Not so optimistic about the actual odds.
@17, Even if there was another habitable planet how the fuck are we getting there? Let's say the nearest solar system to us has a planet (not that it's at all likely, but best case scenario). That's 4.2 light years away. Traveling at space shuttle speed of 18,000mph we'd be there in about 157,000 YEARS. What if we could magically step on the gas the whole way and go a hundred times faster? Still going to take 1,570 years. This isn't Star Trek. We can't just push a button and go faster than light.
@14, 15, Does this migration into space include tigers, tuna, wallabies, pine trees, mushrooms etc? If not, why not? It seems very unfair to subject them to a catastrophe that they had no part in, like setting fire to someone's house and then running away to safety. The earth is a whole system, there's no way you can take out a small part (i.e. humans) and expect it to thrive on its own. Feeling like we're apart from the environment is half the reason we're in this mess.
@ 22 - I'm not talking about feasability. I know enough about the universe to understand the near impossibility of getting us to another planet, thank you. (That said, I still think the most likely development for this century is that an orbiting station will be built by the rich to spare themselves the inconvenience of living in the hell they'll have created on Earth.)

Your original statement simply denied the existence of any habitable planet. It was an absolute statement. Since we don't know that much about the rest of the universe (in terms of the habitability of planets), and since only delusional religious fanatics claim to hold such knowledge, I merely asked you to justify that statement... which you haven't done.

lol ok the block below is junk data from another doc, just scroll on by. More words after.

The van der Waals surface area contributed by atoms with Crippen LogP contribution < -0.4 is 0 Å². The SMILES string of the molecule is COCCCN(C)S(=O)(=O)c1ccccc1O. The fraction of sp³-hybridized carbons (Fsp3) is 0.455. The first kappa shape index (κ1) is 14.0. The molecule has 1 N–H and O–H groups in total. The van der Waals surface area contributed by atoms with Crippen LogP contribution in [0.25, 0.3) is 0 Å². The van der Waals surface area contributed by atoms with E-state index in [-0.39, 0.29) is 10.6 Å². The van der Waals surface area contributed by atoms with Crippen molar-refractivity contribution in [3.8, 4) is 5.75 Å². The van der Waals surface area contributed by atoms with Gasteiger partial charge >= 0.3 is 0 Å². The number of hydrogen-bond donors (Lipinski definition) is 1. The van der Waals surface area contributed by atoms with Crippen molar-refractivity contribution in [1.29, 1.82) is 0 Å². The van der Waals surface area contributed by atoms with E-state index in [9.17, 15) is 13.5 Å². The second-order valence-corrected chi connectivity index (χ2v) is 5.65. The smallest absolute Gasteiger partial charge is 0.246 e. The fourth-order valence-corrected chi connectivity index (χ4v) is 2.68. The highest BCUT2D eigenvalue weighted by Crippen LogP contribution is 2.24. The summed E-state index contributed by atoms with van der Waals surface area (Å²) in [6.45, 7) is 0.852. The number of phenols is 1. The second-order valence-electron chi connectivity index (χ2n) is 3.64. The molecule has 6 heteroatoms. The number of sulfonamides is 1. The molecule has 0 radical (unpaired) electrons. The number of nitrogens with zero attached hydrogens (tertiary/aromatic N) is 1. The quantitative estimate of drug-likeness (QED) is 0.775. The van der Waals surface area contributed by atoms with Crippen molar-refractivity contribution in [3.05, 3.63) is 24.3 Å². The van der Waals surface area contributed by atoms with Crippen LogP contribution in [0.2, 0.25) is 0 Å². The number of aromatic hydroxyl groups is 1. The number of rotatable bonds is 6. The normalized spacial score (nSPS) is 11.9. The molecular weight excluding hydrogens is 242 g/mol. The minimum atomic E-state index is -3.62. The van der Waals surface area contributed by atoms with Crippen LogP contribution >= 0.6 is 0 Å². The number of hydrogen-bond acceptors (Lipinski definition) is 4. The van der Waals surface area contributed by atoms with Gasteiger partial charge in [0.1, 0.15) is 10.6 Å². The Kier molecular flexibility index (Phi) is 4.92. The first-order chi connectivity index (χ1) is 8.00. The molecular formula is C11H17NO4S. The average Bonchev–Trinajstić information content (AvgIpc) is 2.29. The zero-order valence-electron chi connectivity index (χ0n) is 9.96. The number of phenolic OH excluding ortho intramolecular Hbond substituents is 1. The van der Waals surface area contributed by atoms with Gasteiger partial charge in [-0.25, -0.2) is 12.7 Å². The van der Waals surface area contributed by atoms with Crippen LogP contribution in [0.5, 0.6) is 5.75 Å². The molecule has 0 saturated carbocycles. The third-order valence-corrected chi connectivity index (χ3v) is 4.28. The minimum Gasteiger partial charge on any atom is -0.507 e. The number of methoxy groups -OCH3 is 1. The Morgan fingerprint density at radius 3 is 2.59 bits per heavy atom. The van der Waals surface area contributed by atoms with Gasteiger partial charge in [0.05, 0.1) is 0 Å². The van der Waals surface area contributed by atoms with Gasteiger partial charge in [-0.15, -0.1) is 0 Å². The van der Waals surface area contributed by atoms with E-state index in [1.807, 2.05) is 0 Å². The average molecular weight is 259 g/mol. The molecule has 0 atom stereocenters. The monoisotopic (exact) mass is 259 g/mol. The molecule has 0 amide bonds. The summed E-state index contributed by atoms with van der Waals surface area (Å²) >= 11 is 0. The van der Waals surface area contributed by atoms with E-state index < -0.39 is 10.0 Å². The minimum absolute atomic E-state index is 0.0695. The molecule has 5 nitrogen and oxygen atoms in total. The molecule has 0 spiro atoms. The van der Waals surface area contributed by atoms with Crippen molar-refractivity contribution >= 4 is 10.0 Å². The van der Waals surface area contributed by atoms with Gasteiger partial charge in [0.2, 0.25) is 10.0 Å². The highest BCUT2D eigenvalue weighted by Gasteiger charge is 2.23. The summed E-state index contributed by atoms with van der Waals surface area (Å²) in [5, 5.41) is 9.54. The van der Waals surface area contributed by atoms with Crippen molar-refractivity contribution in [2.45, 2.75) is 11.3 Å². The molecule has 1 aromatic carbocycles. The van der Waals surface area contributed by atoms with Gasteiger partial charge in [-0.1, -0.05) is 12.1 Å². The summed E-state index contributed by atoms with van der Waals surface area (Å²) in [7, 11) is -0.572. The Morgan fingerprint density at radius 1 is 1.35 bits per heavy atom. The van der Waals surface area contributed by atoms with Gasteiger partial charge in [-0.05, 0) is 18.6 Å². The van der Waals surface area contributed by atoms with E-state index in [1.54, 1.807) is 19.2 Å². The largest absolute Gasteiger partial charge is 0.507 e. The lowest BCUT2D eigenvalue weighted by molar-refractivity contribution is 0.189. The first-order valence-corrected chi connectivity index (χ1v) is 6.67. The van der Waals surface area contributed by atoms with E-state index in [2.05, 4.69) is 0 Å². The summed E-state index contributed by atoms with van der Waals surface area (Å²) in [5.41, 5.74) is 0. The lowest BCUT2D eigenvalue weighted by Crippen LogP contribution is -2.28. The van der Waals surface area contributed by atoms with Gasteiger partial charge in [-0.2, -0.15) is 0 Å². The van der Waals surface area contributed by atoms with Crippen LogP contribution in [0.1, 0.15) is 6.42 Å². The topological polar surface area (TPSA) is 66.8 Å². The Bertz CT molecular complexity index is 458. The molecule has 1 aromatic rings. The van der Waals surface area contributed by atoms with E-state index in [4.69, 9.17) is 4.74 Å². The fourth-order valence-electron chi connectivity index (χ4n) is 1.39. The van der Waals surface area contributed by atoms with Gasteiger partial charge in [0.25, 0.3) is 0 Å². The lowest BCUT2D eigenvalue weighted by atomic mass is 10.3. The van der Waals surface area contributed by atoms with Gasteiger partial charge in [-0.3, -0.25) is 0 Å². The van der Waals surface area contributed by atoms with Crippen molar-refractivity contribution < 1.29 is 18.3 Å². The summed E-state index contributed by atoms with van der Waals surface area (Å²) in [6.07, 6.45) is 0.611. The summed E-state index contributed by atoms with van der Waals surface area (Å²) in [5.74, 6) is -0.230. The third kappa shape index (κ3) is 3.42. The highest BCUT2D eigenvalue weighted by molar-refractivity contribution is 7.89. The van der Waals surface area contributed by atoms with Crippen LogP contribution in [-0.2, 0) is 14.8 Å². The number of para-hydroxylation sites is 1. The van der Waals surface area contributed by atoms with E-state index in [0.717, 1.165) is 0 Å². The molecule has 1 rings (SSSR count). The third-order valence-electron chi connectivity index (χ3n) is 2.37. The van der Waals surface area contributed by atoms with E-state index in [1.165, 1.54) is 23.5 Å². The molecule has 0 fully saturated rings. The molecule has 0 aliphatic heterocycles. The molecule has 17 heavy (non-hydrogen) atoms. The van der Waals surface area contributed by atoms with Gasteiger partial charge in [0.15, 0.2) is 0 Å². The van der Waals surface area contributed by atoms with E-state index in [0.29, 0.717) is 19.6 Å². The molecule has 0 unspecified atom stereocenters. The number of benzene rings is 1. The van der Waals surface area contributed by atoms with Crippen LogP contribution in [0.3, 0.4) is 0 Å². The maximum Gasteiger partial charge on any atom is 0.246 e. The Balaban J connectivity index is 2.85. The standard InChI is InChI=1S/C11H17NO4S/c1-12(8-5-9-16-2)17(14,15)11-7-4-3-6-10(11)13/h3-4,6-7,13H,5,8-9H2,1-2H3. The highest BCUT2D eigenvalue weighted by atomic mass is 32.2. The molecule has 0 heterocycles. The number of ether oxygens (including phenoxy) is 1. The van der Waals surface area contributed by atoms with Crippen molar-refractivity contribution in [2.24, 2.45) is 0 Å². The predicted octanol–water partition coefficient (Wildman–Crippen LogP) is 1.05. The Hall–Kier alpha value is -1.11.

Y'all should look up the Alcubierre warp drive concept. Speculative still, but who knows, maybe we can build one inside 100 years. 100 years ago people were getting around on horses and bicycles, now we have a space station and have passed the Heliosheath with Voyager. And fusion is just 30 years away.. ;>)

@23 - Wait.. you want to build an Ark? In space? For, like, 2 of every animal and plant (and fungi and protista and monera) ?? Where have I heard that before?

Hold on a minute, if the... seas are rising... and.. civilization is gonna be wiped out and have to 'start again'... maybe the story of Noah wasn't history but a prediction!
@24, A habitable planet existing a trillion light years away may as well not exist at all for all the good it could possibly do us. The point I'm trying to make here is that the idea of another habitable planet is a dangerous distraction that allows us to go on with business as usual and hope for a way out that just doesn't exist. Picking on my absolutism of the statement is like arguing over an apostrophe while the house burns down around us.
Your "most likely...orbiting space station" is another load of crap. Not only would it be a huge waste of resources that could be better spent improving our actual world, but how is it going to stay up long term? Orbits decay and eventually all those rich people will come burning back into the atmosphere if they haven't already died of starvation or asphyxiated. There is no off planet escape. We're all in this together and we will all burn together if we don't do something about it.